28
Nov
08

AFA08 Report Part 3

In this part, we shall be covering the convention’s esteemed guest speakers, namely Mechanical Designer Kunio Okawara and Director Koji Morimoto.

Click here to return to our coverage contents page.

Kunio Okawara

To the multitude of Gundam fans, Mr Okawara needs no introduction. The man has a long history at Sunrise as the mechanical designer behind some of the most iconic Gundam designs in anime history, including the original RX-78 Gundam and Zakus, essentially laying down the groundwork aesthetics for other real robot animes to follow. He is also known for his versatility, designing mecha on the other end of the spectrum such as the Super Robots of the Yuusha series.  It is thus not hard to see why the man is a legend among mecha fans, who rejoiced thrice over when he was announced as a guest at AFA.

Kunio Okawara Special Prize WinnerKunio Okawara Special Prize Winner

Mr Okawara made his appearance on the first day of the convention, first up, playing guest judge at the Bakuc modeling competition where he handed out the Kunio Okawara special prize to one personally handpicked entry seen below. He cited the reasons for his choice being nice cusomization and strong composition with a good balance between foreground and background in the piece. He also quipped that he wanted to bring it back and put it in his living room. What an honour it must be for the winner to hear that from the main man himself!

Mr Okawara took to the stage later in the day for his main event, a talk on his experience as a mechanical designer in the industry. He started off by showing the intro clips to some of the Gundam shows he worked on from the past to the present, to show the progression in design for the franchise. As he moved towards the more recent shows like Seed and 00, the applause and cheers from the audience after each clip became more and more pronounced (sadly no one even clapped whent he original Mobile Suit Gundam opening was played)

resize-afaday1-0741

Going into his lecture proper, (conducted in Japanese with the aid of a translator. Due to lack of any proficiency in Japanese, everything I write here will be based on what the translator said), he went on to give a brief description of the design process in the Japanese animation industry. In an anime production, often it is the story concept work that comes first, which usually includes a description of what is needed design-wise for the anime. the story concept is then passed down to the three main design groups, character design, mechanical design, and set design to translate what is written in the concept into a visual form to be used as reference for the actual animation.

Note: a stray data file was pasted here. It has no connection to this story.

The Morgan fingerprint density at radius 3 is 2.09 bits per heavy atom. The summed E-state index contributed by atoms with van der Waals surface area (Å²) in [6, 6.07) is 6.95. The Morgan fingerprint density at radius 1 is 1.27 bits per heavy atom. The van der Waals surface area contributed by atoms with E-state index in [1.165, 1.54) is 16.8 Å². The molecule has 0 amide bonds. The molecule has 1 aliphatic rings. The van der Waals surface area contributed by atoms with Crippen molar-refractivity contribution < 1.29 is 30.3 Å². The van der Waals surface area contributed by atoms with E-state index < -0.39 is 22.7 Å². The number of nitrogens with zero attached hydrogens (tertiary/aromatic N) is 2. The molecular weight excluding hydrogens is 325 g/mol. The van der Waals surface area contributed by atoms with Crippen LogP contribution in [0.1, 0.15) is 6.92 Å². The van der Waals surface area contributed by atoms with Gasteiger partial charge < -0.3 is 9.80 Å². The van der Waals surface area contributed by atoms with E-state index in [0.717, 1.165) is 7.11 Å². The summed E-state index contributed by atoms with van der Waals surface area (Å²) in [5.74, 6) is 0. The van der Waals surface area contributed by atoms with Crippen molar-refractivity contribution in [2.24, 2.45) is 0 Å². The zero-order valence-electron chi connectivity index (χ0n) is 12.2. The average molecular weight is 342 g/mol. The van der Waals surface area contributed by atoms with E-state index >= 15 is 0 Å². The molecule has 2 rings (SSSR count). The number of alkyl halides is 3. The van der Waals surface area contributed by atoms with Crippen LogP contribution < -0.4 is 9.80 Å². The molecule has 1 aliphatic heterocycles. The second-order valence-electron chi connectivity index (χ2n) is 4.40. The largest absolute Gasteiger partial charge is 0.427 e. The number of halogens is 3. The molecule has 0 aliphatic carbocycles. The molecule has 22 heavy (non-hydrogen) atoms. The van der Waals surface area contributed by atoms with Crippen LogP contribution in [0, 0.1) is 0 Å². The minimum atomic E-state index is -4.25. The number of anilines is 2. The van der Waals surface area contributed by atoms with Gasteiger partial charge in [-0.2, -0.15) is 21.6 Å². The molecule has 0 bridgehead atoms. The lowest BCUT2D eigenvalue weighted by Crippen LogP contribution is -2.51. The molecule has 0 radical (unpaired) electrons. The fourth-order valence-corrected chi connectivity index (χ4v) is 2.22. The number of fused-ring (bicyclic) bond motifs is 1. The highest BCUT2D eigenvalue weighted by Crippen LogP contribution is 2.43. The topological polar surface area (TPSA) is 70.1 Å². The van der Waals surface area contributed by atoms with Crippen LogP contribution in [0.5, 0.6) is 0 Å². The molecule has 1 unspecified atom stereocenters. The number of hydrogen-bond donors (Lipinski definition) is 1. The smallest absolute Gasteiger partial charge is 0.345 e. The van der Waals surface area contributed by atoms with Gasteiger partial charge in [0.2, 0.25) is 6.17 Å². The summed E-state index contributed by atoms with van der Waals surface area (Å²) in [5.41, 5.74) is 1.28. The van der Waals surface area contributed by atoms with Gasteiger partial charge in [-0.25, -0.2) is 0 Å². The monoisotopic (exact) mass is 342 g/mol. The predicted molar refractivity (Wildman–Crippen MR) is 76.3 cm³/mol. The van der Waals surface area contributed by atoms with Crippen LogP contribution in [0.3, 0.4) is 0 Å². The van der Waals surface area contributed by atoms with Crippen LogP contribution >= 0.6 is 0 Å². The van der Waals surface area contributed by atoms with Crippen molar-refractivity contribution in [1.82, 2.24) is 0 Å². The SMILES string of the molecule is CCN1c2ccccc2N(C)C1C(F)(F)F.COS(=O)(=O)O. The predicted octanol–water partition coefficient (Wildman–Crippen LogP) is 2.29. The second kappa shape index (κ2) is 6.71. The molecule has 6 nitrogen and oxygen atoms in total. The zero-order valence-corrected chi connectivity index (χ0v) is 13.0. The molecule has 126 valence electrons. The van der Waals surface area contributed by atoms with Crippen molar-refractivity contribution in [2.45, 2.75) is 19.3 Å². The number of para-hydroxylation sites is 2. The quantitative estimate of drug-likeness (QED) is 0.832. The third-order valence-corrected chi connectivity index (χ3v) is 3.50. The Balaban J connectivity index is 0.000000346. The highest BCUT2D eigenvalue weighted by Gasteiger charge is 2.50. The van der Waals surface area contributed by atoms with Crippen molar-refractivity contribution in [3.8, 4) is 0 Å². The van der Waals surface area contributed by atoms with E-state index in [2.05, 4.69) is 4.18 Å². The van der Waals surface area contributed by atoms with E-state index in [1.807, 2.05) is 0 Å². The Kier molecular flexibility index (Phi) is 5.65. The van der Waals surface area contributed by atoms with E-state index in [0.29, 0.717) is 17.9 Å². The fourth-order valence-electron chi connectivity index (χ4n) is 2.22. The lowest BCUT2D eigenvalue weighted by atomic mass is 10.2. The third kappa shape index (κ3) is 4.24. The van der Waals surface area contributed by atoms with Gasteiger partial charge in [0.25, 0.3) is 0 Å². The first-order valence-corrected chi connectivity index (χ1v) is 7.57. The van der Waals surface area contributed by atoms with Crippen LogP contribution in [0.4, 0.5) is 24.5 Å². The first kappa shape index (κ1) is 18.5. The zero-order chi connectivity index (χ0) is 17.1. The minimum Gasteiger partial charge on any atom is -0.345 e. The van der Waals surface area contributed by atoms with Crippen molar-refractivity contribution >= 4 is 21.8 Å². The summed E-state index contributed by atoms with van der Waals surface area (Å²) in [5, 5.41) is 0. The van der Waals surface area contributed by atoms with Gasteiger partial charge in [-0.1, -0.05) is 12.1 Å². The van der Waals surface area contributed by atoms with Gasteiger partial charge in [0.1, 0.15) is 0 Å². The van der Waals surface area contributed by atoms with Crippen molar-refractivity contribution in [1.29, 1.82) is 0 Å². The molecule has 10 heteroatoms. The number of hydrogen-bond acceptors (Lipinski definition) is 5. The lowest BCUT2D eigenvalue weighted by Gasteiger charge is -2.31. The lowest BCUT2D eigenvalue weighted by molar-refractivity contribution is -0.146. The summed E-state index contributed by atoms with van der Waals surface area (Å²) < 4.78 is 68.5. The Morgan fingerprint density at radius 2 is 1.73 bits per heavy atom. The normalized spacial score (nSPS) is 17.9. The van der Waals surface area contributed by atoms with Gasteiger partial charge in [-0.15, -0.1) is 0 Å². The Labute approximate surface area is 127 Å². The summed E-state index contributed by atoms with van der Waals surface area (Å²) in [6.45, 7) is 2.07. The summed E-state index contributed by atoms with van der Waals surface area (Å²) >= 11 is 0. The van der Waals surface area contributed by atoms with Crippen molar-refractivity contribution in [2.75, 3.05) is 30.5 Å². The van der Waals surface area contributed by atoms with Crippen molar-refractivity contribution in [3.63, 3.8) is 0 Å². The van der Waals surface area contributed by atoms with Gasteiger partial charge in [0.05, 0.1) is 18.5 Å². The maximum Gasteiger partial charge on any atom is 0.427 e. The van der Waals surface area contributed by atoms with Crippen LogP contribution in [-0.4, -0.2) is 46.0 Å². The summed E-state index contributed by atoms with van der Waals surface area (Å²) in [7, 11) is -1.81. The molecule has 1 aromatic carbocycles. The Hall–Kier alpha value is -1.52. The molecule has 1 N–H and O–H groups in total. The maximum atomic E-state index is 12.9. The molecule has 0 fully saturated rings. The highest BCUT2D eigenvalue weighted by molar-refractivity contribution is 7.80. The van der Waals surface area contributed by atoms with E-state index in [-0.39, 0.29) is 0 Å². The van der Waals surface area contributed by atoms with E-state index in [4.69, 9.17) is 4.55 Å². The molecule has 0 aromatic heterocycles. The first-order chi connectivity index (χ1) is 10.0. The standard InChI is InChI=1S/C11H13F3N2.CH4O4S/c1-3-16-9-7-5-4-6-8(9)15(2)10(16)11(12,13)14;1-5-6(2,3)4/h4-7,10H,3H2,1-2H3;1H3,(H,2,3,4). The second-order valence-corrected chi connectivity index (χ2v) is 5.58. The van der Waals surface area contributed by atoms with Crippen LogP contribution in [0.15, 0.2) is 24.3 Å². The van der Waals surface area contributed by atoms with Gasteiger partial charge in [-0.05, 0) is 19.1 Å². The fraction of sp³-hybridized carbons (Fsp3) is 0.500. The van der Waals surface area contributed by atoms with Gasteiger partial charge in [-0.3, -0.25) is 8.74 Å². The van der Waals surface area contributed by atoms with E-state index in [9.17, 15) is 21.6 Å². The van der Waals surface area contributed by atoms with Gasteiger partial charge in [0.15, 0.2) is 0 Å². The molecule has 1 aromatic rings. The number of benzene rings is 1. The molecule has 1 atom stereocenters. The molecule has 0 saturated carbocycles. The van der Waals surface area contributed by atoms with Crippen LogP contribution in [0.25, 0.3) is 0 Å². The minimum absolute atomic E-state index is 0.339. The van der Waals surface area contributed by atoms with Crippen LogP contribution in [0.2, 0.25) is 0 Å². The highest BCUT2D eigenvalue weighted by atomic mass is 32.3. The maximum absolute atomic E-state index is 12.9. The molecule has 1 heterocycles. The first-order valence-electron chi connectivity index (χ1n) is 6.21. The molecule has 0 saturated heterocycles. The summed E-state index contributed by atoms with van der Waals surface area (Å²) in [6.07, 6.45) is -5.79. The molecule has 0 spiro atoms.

Mr Okawara noted that as a mechanical designer,it is extrememly important to be mindful that the animators have to work with your design and make it work in animation, hence it cannot be too overly complex in shape or detail. He demonstrated how different shapes are more difficult to animate  and that designers have to keep that in mind in their designwork. He did this while going through one of his designs from Gundam 00, showing the progression in stages from sketch to final design.  He later commented on how when asked to do designs for video games, he has more leeway to do more detailed designs as video game productions are either on a less hectic schedule than a TV anime or the more extensive use of 3D animation in games.

Mr Okawara demonstrated how he tries to build his mechanical designs around what is needed for the story. Citing that it was the year of the rat, he used rats as the basis for the mechanical designs in his presentation. He demonstrated how subtle design changes can make a difference in the portrayal of the mechanical design (eg. rounded design for “good” guys, angular and sharper for “bad” guys) and also how the story genre affects the design he comes up with.

Good vs Evil Mecha-RatGood vs Evil Mecha-Rat

After this he ran through a gauntlet of designs he’s done over the years, from stuff on kid’s anime like Yattaman and his works for areas outside of anime. He rounded off his slides by mentioning in his spare time he likes to design and build custom trinkets and knickknacks (Votoms scopedog glasses!) in his own workshop.

Like any other talk, they ended off witha question and answer session, except that the questions were already preselected from a bunch e-mailed in before the event. The pool of questions came from all over the world, with contributers writing in under aliases such as “A Char”, “Quattro Bajeena” and “ladiesman217” (props if you catch all those references!) I cannot remember all of the questions or answers, but I’ll cover those that I can remember.